Halve cherry tomatoes fast

Save time on your next salad: Find two similarly sized storage container lids. Place cherry tomatoes on top of one, then firmly hold the other lid on top of the tomatoes. Use a very sharp knife to slice through the entire bunch at once.

Here’s how long you can really freeze food.

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Apple slicesPhoto: stickasa/Shutterstock

Apple cutters slice potatoes

You’ll have perfectly sized pieces to bake as wedges.

Intimidated by homemade bread? Don’t be! These easy bread recipes are perfect for beginners!

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Chocolate ice creamPhoto: Taste of Home

Soften ice cream hard as a brick

Heat a sharp knife under warm water, then use it to make one-inch-deep cuts in a grid formation, spacing the lines about an inch apart. This increases your ice cream’s exposed surface area, speeding up the thawing process (similar to the beef trick). Run a scooper under warm water, and easily serve up each section.

Save on your next grocery bill with these brilliant money hacks!

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Beef steaksPhoto: Africa Studio/Shutterstock

Defrost meat last minute

Thank high school science for this neat trick: Remember, metal conducts heat. Place meat in a plastic bag, then put it on top of an upside-down aluminum pot. Fill another pot with room-temperature water, and set it on the meat. In five to 10 minutes, your meat will be defrosted.

Think twice before you throw out these underrated cuts of meat.

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Mouldy breadPhoto: AjFile/Shutterstock

Cut away the mould

Before you toss suspect-looking leftovers, know this: firm foods are more likely to be salvageable than soft foods. Mould generally can’t penetrate deep into hard cheeses like Asiago and cheddar, so it’s OK to cut off about an inch. The same goes for firm produce like bell peppers and carrots. However, chuck mouldy-looking foods with high moisture content—yogurt, soft cheeses, cooked leftovers, and bread. Porous foods are likely to be contaminated beneath the surface.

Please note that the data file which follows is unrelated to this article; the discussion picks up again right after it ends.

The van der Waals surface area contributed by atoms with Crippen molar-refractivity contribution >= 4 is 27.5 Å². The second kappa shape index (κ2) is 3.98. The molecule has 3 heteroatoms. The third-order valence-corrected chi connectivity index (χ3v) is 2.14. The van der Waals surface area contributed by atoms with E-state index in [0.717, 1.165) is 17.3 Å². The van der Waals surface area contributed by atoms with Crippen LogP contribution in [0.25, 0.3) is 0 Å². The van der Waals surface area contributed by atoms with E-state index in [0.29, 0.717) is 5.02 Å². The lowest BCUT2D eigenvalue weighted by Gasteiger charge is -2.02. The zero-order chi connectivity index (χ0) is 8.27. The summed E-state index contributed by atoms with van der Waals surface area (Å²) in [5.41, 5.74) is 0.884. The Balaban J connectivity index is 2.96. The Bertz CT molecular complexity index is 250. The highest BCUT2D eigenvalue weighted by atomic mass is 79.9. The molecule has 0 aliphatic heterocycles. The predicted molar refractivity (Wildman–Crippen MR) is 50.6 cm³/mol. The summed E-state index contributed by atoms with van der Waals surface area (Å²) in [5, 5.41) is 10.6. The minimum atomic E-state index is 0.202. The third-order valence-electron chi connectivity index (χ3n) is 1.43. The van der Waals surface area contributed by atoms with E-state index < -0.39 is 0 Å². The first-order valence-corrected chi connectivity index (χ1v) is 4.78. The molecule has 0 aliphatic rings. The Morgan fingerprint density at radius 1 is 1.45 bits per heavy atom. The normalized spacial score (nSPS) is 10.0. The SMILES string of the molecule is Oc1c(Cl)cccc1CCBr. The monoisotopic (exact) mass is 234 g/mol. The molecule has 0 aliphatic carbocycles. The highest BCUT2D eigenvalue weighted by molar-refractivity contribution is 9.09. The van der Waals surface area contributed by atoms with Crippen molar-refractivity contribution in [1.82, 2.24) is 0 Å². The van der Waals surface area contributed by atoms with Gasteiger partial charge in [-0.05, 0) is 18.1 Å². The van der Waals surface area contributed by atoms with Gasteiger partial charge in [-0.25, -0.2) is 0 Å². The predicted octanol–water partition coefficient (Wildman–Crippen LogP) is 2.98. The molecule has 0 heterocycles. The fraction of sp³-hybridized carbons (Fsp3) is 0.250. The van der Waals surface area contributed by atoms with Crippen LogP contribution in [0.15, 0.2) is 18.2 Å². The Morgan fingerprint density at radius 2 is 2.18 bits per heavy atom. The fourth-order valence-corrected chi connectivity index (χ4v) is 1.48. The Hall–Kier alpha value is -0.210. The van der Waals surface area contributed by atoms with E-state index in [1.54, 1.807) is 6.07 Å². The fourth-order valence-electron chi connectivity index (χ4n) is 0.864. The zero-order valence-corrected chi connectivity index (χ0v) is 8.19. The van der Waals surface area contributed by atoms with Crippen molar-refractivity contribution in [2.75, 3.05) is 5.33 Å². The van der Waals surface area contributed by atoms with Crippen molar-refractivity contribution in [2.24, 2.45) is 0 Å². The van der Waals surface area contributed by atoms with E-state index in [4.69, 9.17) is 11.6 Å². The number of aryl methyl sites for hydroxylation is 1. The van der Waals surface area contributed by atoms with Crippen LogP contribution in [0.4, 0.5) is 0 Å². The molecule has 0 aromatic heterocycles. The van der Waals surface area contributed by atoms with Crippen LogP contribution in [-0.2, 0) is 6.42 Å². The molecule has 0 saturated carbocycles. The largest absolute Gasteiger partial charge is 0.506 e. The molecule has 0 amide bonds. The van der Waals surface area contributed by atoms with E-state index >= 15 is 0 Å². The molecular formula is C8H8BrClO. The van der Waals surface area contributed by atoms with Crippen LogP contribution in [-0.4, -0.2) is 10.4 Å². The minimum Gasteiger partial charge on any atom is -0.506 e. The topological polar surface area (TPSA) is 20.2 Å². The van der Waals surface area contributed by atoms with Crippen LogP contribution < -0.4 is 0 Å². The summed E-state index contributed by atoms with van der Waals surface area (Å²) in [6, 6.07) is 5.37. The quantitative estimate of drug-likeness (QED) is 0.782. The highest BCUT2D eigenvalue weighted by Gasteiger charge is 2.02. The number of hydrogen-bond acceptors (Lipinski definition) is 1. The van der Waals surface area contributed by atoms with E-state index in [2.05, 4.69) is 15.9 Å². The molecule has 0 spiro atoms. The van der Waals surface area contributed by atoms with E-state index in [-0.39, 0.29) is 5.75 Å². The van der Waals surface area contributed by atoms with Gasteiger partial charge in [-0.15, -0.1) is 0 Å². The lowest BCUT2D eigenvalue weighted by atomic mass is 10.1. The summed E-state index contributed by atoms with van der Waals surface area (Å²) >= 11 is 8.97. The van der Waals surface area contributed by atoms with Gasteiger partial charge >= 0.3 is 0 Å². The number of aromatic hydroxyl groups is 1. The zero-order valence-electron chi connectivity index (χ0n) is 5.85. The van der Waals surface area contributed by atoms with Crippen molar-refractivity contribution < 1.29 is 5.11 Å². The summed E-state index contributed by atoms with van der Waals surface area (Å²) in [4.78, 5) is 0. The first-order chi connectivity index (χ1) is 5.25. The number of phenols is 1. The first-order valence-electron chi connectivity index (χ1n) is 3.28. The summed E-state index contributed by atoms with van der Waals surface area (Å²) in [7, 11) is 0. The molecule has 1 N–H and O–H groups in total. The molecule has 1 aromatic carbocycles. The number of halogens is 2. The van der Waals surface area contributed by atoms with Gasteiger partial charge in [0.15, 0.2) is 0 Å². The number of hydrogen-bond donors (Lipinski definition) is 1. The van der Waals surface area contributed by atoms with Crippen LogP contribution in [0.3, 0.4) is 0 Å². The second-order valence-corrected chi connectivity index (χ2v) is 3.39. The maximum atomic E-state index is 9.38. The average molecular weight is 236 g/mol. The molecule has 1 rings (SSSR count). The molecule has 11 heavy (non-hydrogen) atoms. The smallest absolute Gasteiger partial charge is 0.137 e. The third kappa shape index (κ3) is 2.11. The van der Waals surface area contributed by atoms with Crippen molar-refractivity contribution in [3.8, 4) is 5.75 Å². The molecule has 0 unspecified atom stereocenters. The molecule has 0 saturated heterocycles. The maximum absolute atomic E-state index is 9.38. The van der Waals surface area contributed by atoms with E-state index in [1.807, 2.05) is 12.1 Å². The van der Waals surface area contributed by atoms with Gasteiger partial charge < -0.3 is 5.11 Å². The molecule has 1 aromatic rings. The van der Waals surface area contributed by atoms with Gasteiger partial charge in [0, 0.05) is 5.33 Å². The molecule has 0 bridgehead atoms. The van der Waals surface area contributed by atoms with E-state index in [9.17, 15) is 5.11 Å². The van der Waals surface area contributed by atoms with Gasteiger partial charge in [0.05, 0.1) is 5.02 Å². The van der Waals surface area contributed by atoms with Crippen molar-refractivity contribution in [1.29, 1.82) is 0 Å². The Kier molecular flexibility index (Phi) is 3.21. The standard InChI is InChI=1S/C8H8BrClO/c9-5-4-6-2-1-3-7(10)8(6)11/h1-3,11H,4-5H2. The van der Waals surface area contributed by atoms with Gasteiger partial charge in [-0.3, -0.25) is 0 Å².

Learn how to grate cheese the easy way!

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Strawberry slicesPhoto: UMB-O/Shutterstock

Chop strawberries with an egg slicer

Use an egg slicer to quickly chop strawberries for fruit salads and desserts. Or cut avocados for sandwiches and uniform mozzarella slices for salads and pizza.

Learn the one ingredient that makes the fluffiest pancakes ever!

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Mason jar lidPhoto: Reece with a C/Shutterstock

Twist open a mason jar for easy fried eggs

For perfectly round fried eggs (handy for breakfast sandwiches), heat a pan and spritz Mason jar rings with cooking spray. Place the rings on the pan, and slowly drop one cracked egg into each of the rings. Cook for about five minutes for a medium yolk. Use tongs to remove the Mason jar rings, and serve.

These are the foods you can actually cook in the microwave.

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Cooking shortcutsPhoto: Monkey Business Images/Shutterstock

Whip up French toast in your microwave

Rub a pat of butter on the bottom of a mug; fill it to the top with chopped bread. In a separate cup, mix one egg, three tablespoons of milk, and a sprinkle of cinnamon. Pour the mixture into the mug, and microwave for one minute.

Next, check out the cooking mistakes that can ruin your food.

Reader's Digest
Originally Published on Reader's Digest